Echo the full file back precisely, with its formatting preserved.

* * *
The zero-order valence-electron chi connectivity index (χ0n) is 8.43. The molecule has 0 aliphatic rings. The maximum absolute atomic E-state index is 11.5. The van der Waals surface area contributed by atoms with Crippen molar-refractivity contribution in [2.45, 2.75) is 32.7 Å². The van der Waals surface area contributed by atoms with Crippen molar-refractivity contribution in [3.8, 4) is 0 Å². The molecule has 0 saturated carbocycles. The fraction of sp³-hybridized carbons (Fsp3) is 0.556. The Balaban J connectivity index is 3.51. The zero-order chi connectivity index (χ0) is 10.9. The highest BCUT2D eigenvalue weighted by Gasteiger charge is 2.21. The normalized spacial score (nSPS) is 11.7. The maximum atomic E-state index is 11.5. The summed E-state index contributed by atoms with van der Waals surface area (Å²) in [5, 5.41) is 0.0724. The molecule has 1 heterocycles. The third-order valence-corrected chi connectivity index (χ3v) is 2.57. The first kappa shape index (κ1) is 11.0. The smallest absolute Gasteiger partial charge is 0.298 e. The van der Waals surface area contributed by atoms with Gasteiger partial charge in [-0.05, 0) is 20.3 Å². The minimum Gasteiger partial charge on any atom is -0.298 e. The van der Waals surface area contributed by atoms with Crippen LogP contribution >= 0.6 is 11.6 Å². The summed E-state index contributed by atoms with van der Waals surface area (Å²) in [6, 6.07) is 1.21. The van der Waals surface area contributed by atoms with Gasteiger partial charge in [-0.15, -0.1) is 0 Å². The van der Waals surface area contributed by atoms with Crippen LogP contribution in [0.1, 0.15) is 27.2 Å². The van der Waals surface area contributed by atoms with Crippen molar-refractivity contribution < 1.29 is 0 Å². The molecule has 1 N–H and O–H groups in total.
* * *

The zero-order valence-electron chi connectivity index (χ0n) is 8.43. The molecule has 0 aliphatic rings. The maximum absolute atomic E-state index is 11.5. The van der Waals surface area contributed by atoms with Crippen molar-refractivity contribution in [2.45, 2.75) is 32.7 Å². The van der Waals surface area contributed by atoms with Crippen molar-refractivity contribution in [3.8, 4) is 0 Å². The molecule has 0 saturated carbocycles. The fraction of sp³-hybridized carbons (Fsp3) is 0.556. The Balaban J connectivity index is 3.51. The zero-order chi connectivity index (χ0) is 10.9. The highest BCUT2D eigenvalue weighted by Gasteiger charge is 2.21. The normalized spacial score (nSPS) is 11.7. The maximum atomic E-state index is 11.5. The summed E-state index contributed by atoms with van der Waals surface area (Å²) in [5, 5.41) is 0.0724. The molecule has 1 heterocycles. The third-order valence-corrected chi connectivity index (χ3v) is 2.57. The first kappa shape index (κ1) is 11.0. The smallest absolute Gasteiger partial charge is 0.298 e. The van der Waals surface area contributed by atoms with Gasteiger partial charge in [-0.05, 0) is 20.3 Å². The minimum Gasteiger partial charge on any atom is -0.298 e. The van der Waals surface area contributed by atoms with Crippen LogP contribution >= 0.6 is 11.6 Å². The summed E-state index contributed by atoms with van der Waals surface area (Å²) in [6, 6.07) is 1.21. The van der Waals surface area contributed by atoms with Gasteiger partial charge in [-0.15, -0.1) is 0 Å². The van der Waals surface area contributed by atoms with Crippen LogP contribution in [0.1, 0.15) is 27.2 Å². The van der Waals surface area contributed by atoms with Crippen molar-refractivity contribution < 1.29 is 0 Å². The molecule has 1 N–H and O–H groups in total.